A little more about the trail, from the client.
The area has been a historic gathering place, lush marshland, and vast natural resource. From the mid-1800s to the 1920s, it had also become the industrial center for the city, employing tens of thousands of workers from vibrant neighborhoods on the surrounding bluffs. During the second half of the 20th century, its economic position declined. The once-vibrant natural ecosystems and then vital industrial center became a large expanse of devastatingly altered land, contamination, and vacant buildings.
As conceived, this trail would be much different from other state parks and trails typically preserving an area of obvious natural beauty; this trail would be located on the state’s largest brownfield--importantly, within a 15 minute bike ride of over 400,000 residents.
Today, broadening the vision inspired by the trail, the area is in the midst of an ecological and economic resurgence. Quality jobs are being created close to those in need, with buildings built and operated with sustainable practices. Environmental quality has improved dramatically, the river is once again the heart of the community and wildlife is increasing. Hundreds of people participate each year in planning and stewardship activities, creating an extraordinary sense of community ownership.
I know that we can seem gushy and mushy; we care a lot, and we like to emphasize the positives. Part of this is because of needing to transmit optimism because there has been a vast amount of historic (and even some in more recent years) negative attitude to this place – some earned, some simply not deserved. Part of this is to support our own need to be persistent to an extreme in the real world of trying to get anything good done. Part of this is because there really are amazingly wonderful parts of the project that we want everyone to know.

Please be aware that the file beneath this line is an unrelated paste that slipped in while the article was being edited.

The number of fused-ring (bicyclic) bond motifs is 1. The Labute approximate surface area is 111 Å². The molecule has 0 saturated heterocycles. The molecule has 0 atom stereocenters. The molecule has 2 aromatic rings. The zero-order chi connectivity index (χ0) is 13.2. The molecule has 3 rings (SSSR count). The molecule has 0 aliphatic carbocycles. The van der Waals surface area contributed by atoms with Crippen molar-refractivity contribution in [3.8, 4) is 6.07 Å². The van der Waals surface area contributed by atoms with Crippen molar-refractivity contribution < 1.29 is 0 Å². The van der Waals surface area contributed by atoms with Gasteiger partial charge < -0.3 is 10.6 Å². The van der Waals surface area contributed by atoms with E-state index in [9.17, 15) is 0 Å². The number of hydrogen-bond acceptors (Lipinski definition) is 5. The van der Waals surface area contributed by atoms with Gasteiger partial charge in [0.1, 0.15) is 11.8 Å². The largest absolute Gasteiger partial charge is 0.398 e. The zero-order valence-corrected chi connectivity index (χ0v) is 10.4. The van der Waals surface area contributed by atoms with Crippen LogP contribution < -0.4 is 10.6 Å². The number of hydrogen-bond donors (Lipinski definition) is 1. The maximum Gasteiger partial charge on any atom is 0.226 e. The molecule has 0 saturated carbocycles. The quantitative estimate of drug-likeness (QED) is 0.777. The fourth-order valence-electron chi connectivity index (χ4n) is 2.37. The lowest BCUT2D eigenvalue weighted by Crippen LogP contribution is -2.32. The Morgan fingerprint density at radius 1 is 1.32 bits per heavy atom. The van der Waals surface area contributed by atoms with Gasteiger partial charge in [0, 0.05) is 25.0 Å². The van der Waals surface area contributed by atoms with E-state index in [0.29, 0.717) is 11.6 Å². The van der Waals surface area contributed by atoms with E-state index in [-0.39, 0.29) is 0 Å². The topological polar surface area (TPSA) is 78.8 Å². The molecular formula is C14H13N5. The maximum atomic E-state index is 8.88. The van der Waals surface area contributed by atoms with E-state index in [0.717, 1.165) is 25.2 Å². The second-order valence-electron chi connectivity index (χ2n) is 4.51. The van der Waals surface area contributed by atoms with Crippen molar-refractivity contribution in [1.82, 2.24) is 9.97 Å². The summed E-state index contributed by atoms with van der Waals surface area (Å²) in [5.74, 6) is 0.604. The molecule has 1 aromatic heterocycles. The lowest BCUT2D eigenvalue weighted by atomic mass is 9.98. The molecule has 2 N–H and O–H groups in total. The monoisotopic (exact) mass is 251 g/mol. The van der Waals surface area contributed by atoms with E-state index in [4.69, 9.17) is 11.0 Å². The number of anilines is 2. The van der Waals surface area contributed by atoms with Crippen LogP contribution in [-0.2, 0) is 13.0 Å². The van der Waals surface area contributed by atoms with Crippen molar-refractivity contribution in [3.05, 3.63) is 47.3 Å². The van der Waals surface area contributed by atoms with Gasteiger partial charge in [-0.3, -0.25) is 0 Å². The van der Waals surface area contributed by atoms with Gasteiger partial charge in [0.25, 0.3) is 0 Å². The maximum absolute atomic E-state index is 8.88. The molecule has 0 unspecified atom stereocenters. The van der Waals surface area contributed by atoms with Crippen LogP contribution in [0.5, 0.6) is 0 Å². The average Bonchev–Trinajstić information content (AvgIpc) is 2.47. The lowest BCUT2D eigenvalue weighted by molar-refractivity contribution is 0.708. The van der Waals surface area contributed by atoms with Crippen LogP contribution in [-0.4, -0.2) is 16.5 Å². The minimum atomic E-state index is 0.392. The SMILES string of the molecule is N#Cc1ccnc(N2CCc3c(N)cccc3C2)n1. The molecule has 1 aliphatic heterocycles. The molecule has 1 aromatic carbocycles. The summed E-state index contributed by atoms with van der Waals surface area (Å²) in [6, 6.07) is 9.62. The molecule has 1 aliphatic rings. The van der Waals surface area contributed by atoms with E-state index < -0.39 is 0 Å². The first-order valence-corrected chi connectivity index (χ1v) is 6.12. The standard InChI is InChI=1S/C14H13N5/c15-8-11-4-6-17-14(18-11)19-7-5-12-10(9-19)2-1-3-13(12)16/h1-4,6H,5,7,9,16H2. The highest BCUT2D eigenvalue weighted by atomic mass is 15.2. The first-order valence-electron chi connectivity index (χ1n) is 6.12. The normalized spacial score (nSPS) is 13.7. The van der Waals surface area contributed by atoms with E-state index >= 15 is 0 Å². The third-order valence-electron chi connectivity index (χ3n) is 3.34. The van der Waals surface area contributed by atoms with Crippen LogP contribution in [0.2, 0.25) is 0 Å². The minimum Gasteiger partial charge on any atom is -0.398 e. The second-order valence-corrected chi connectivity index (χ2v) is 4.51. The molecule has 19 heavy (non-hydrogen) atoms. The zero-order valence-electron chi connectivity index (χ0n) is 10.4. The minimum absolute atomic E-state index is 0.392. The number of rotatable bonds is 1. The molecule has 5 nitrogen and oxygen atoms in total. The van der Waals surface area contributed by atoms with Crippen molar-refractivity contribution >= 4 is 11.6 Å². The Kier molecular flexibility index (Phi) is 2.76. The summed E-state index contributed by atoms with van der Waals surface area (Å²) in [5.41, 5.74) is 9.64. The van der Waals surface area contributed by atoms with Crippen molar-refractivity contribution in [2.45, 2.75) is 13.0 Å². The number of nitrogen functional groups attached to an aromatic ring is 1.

Something on my mind all the time… is attention to detail and concern for getting to a critical mass of "cared for". It is the nature of brownfield remediation and building trails and restoring native landscapes and cleaning up rivers that they have a rough first several years, and people don't like how they look (even when formerly brownfield). I know that those of us who are in the place all the time sometimes miss an eye for perceived problems... our rose-colored lenses are pretty good at tuning them out. I get so used to my work space under the viaduct and the dust that I can forget how it seems to others. So I know people new to the site have responses that I may have forgotten how to predict. And it is a fine line between fighting against what my friend lorrie otto (an elder in the environmental community) calls "the tyranny of the tidy mind" that wants concrete and turf and expressing enough beauty to let people love a place (a kind of place and a kind of beauty unfamiliar to most people) and learn its health. We emphasize our own kind of beauty, including the spotted eggs in a ground nest, the reflection of the viaduct when it rains, a particularly gorgeous leaf, artist glass panels, kids on bikes, fisherpeople in waders in this urban river, employees in the city having greenspace for a lunchtime walk, return of leopard frogs, a dance performance in the wetlands. Your mapgiving project can help give us a large boost in the critical mass of "cared for"... beauty and detail and function and helpfulness and communication and story-telling, with complete respect for the context… helping reveal the latent potential and beauty of this complex urban place.